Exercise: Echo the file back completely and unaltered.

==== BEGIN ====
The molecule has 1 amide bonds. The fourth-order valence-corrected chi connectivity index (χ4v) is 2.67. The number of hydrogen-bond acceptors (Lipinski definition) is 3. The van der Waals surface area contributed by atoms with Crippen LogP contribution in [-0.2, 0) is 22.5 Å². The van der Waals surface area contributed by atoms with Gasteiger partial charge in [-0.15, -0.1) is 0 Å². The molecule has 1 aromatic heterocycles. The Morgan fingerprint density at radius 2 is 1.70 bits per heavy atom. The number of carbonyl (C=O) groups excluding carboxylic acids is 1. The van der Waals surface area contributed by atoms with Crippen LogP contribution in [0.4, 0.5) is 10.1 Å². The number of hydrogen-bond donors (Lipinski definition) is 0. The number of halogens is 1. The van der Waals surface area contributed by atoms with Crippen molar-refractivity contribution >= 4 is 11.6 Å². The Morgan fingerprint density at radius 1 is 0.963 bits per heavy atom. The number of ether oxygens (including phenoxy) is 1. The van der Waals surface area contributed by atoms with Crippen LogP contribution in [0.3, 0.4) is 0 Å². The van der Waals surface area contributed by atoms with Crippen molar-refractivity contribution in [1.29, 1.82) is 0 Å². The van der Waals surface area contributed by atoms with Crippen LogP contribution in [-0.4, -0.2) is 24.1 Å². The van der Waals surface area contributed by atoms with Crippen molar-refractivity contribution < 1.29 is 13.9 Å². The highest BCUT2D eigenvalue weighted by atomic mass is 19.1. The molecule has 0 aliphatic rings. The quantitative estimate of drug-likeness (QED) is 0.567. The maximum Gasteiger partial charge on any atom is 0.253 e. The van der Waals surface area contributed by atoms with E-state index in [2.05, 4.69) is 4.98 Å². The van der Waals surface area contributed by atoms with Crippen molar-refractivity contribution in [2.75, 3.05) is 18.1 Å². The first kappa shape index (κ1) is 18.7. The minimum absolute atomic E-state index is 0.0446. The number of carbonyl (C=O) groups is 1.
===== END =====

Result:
The molecule has 1 amide bonds. The fourth-order valence-corrected chi connectivity index (χ4v) is 2.67. The number of hydrogen-bond acceptors (Lipinski definition) is 3. The van der Waals surface area contributed by atoms with Crippen LogP contribution in [-0.2, 0) is 22.5 Å². The van der Waals surface area contributed by atoms with Gasteiger partial charge in [-0.15, -0.1) is 0 Å². The molecule has 1 aromatic heterocycles. The Morgan fingerprint density at radius 2 is 1.70 bits per heavy atom. The number of carbonyl (C=O) groups excluding carboxylic acids is 1. The van der Waals surface area contributed by atoms with Crippen LogP contribution in [0.4, 0.5) is 10.1 Å². The number of hydrogen-bond donors (Lipinski definition) is 0. The number of halogens is 1. The van der Waals surface area contributed by atoms with Crippen molar-refractivity contribution >= 4 is 11.6 Å². The Morgan fingerprint density at radius 1 is 0.963 bits per heavy atom. The number of ether oxygens (including phenoxy) is 1. The van der Waals surface area contributed by atoms with Crippen LogP contribution in [0.3, 0.4) is 0 Å². The van der Waals surface area contributed by atoms with Crippen molar-refractivity contribution in [1.29, 1.82) is 0 Å². The van der Waals surface area contributed by atoms with Crippen LogP contribution in [-0.4, -0.2) is 24.1 Å². The van der Waals surface area contributed by atoms with Crippen molar-refractivity contribution < 1.29 is 13.9 Å². The highest BCUT2D eigenvalue weighted by atomic mass is 19.1. The molecule has 0 aliphatic rings. The quantitative estimate of drug-likeness (QED) is 0.567. The maximum Gasteiger partial charge on any atom is 0.253 e. The van der Waals surface area contributed by atoms with E-state index in [2.05, 4.69) is 4.98 Å². The van der Waals surface area contributed by atoms with Crippen molar-refractivity contribution in [2.75, 3.05) is 18.1 Å². The first kappa shape index (κ1) is 18.7. The minimum absolute atomic E-state index is 0.0446. The number of carbonyl (C=O) groups is 1.